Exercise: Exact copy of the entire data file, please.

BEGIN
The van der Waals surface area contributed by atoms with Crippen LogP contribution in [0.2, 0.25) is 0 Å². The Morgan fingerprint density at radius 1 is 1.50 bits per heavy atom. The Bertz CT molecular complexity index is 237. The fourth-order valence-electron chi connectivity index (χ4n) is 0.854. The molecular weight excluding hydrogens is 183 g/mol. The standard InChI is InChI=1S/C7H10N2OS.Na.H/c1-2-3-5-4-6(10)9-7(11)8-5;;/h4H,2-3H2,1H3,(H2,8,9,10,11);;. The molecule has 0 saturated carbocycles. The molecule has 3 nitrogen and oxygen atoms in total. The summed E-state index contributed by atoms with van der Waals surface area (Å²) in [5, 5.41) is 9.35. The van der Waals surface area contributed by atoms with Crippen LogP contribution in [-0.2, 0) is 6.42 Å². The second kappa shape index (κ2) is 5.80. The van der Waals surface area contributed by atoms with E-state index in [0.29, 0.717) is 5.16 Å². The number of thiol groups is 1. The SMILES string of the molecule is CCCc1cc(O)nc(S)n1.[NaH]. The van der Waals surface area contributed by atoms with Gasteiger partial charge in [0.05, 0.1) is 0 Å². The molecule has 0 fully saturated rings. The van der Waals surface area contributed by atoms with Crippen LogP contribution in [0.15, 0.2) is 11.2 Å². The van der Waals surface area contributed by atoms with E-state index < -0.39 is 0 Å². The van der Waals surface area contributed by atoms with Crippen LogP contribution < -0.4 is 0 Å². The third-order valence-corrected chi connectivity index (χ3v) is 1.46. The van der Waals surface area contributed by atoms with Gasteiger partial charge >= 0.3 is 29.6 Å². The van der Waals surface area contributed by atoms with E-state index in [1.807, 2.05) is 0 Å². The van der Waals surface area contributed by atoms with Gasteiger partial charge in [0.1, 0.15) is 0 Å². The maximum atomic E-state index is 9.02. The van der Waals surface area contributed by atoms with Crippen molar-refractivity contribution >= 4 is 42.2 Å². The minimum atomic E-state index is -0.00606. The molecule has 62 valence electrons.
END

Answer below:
The van der Waals surface area contributed by atoms with Crippen LogP contribution in [0.2, 0.25) is 0 Å². The Morgan fingerprint density at radius 1 is 1.50 bits per heavy atom. The Bertz CT molecular complexity index is 237. The fourth-order valence-electron chi connectivity index (χ4n) is 0.854. The molecular weight excluding hydrogens is 183 g/mol. The standard InChI is InChI=1S/C7H10N2OS.Na.H/c1-2-3-5-4-6(10)9-7(11)8-5;;/h4H,2-3H2,1H3,(H2,8,9,10,11);;. The molecule has 0 saturated carbocycles. The molecule has 3 nitrogen and oxygen atoms in total. The summed E-state index contributed by atoms with van der Waals surface area (Å²) in [5, 5.41) is 9.35. The van der Waals surface area contributed by atoms with Crippen LogP contribution in [-0.2, 0) is 6.42 Å². The second kappa shape index (κ2) is 5.80. The van der Waals surface area contributed by atoms with E-state index in [0.29, 0.717) is 5.16 Å². The number of thiol groups is 1. The SMILES string of the molecule is CCCc1cc(O)nc(S)n1.[NaH]. The van der Waals surface area contributed by atoms with Gasteiger partial charge in [0.05, 0.1) is 0 Å². The molecule has 0 fully saturated rings. The van der Waals surface area contributed by atoms with Crippen LogP contribution in [0.15, 0.2) is 11.2 Å². The van der Waals surface area contributed by atoms with E-state index < -0.39 is 0 Å². The van der Waals surface area contributed by atoms with Crippen LogP contribution < -0.4 is 0 Å². The third-order valence-corrected chi connectivity index (χ3v) is 1.46. The van der Waals surface area contributed by atoms with Gasteiger partial charge >= 0.3 is 29.6 Å². The van der Waals surface area contributed by atoms with E-state index in [1.807, 2.05) is 0 Å². The van der Waals surface area contributed by atoms with Gasteiger partial charge in [0.1, 0.15) is 0 Å². The maximum atomic E-state index is 9.02. The van der Waals surface area contributed by atoms with Crippen molar-refractivity contribution >= 4 is 42.2 Å². The minimum atomic E-state index is -0.00606. The molecule has 62 valence electrons.